FORT HOOD, Texas (KWTX) Navy and Air Force medical teams are joining Army medical units this week during a Joint Emergency Medicine Exercise.
Cpt. Hugh Hiller is an emergency medical resident on Fort Hood. After leaving medical school, he's now getting a first-hand experience in a potential combat setting.
"We're usually used to being in a hospital setting, and so coming out of our comfort zone into this setting is really beneficial,” Hiller said.
Members from the branches of our Armed Forces and emergency medicine students are training together in combat casualty care.
"Our doctrine is that we fight as a joint team, so when you find the Army deployed, you will find the Air Force, you will find the Navy, you will find the Marine Corps. It's extremely important we are inoperable with our joint force teammates," said Col. David Gibson, commander of Carl R. Darnall Army Medical Center.
From the air to the ground, the emergency medicine students getting training in different scenarios – like a lifelike mannequin in need of medical care.
“We have participation from surgical team, field hospital, rotary helicopter helivac in addition to striker and tank ambulances. All those are going to be incorporated into medical roles of care," said Maj. Benjamin Donham, director of the operational medicine emergency residency program.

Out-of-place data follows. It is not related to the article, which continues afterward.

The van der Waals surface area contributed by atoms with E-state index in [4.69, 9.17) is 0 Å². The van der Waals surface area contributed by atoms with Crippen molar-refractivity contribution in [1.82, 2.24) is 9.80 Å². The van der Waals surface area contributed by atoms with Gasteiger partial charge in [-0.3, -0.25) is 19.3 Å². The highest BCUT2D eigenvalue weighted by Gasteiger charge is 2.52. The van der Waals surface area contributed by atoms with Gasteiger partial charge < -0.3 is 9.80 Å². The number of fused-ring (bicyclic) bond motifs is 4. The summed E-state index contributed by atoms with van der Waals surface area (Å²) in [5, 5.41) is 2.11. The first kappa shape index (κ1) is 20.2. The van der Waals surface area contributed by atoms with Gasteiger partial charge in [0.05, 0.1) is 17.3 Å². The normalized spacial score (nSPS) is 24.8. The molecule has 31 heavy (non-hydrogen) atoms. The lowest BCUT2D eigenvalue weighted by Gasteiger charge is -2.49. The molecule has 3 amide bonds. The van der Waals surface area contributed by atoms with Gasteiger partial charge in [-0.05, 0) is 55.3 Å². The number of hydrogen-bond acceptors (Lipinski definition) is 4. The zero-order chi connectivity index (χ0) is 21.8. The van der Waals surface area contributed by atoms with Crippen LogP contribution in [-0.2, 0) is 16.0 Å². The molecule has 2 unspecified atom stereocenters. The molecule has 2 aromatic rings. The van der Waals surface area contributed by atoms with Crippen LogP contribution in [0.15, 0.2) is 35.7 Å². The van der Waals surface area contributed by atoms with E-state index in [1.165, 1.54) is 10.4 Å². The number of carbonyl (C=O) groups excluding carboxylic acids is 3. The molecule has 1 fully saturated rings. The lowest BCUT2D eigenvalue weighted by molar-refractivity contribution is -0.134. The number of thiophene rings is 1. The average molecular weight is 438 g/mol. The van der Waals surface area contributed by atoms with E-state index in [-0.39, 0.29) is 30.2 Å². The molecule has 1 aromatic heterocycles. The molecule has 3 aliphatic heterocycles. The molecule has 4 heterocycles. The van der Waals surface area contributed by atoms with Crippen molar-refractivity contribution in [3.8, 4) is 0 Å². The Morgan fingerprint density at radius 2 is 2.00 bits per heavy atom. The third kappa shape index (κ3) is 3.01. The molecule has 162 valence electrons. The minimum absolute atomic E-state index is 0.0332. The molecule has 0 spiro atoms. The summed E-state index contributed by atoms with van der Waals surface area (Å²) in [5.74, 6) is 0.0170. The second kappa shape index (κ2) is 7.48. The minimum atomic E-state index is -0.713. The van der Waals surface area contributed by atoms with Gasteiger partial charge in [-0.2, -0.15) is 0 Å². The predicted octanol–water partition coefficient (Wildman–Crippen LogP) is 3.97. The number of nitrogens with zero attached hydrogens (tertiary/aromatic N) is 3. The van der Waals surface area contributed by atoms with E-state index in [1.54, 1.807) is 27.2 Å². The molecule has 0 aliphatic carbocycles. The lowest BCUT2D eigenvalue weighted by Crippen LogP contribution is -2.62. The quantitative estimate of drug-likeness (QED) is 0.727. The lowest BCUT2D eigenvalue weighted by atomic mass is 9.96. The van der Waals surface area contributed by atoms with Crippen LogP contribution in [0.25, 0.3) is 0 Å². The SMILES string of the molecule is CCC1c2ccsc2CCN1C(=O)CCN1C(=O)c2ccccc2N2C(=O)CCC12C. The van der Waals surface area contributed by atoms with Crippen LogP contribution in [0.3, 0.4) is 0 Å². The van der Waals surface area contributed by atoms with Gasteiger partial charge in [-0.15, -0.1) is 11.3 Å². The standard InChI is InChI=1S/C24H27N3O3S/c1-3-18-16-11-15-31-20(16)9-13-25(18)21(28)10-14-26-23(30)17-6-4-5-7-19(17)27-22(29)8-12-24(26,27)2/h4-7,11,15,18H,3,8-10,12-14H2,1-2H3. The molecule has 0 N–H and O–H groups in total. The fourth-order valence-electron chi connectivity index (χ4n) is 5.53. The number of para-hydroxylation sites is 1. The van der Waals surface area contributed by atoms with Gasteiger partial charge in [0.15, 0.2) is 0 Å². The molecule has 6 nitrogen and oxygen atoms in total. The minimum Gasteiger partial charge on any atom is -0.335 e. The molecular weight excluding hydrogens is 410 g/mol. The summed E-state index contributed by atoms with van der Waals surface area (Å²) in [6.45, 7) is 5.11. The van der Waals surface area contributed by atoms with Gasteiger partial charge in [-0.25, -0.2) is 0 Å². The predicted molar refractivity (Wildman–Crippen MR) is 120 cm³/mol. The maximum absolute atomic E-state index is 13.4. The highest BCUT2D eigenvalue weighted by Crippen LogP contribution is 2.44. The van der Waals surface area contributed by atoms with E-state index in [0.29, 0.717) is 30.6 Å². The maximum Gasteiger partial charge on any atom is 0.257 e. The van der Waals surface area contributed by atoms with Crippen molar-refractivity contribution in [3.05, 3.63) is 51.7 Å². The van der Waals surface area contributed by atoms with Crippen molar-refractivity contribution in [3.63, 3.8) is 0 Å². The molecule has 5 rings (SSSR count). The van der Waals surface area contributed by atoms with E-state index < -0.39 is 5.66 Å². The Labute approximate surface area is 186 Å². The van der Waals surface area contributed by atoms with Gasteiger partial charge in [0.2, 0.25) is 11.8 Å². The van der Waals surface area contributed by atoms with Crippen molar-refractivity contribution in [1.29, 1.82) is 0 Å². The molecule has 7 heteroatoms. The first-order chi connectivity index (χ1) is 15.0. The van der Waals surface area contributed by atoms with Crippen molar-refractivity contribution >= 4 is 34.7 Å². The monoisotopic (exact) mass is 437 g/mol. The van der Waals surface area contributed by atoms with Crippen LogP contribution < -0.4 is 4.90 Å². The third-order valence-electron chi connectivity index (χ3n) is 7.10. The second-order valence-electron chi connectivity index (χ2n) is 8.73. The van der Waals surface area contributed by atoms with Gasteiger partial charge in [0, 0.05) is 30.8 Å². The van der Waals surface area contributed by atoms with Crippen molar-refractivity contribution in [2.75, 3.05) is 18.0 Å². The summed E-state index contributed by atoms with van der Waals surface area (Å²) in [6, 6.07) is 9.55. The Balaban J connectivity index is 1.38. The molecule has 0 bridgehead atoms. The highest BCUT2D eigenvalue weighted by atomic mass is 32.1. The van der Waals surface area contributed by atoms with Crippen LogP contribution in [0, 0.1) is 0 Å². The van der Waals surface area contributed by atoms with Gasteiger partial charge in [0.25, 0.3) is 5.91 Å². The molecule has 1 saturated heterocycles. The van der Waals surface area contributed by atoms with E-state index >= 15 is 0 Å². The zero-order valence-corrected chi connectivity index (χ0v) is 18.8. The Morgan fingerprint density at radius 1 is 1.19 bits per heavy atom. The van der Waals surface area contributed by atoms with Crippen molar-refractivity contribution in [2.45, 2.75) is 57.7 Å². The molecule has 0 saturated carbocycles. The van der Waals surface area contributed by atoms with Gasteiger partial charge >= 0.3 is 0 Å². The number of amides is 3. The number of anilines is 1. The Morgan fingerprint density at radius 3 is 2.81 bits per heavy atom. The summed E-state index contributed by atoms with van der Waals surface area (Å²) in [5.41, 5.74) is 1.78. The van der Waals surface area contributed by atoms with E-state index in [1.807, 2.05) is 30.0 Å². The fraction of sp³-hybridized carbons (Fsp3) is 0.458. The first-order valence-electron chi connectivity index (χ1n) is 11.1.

Once a wounded service members arrives to the field hospital – the first stop -- trauma team members work together, each with a different role.
“We want to prevent loss of life on the battlefield setting. Our main goal is to bring soldiers home, that's why we train in emergency medicine and that's why I’m here,” Hiller said.
Bringing service members home, a reminder of how important these exercise are.
"Biggest thing is realism to do it exactly as we would do it in combat and not cut any corners that would potentially limit the way we would be able to provide medical care," Donham said.
The exercise is hosted by Carl R. Darnall Army Medical Center and will end Friday.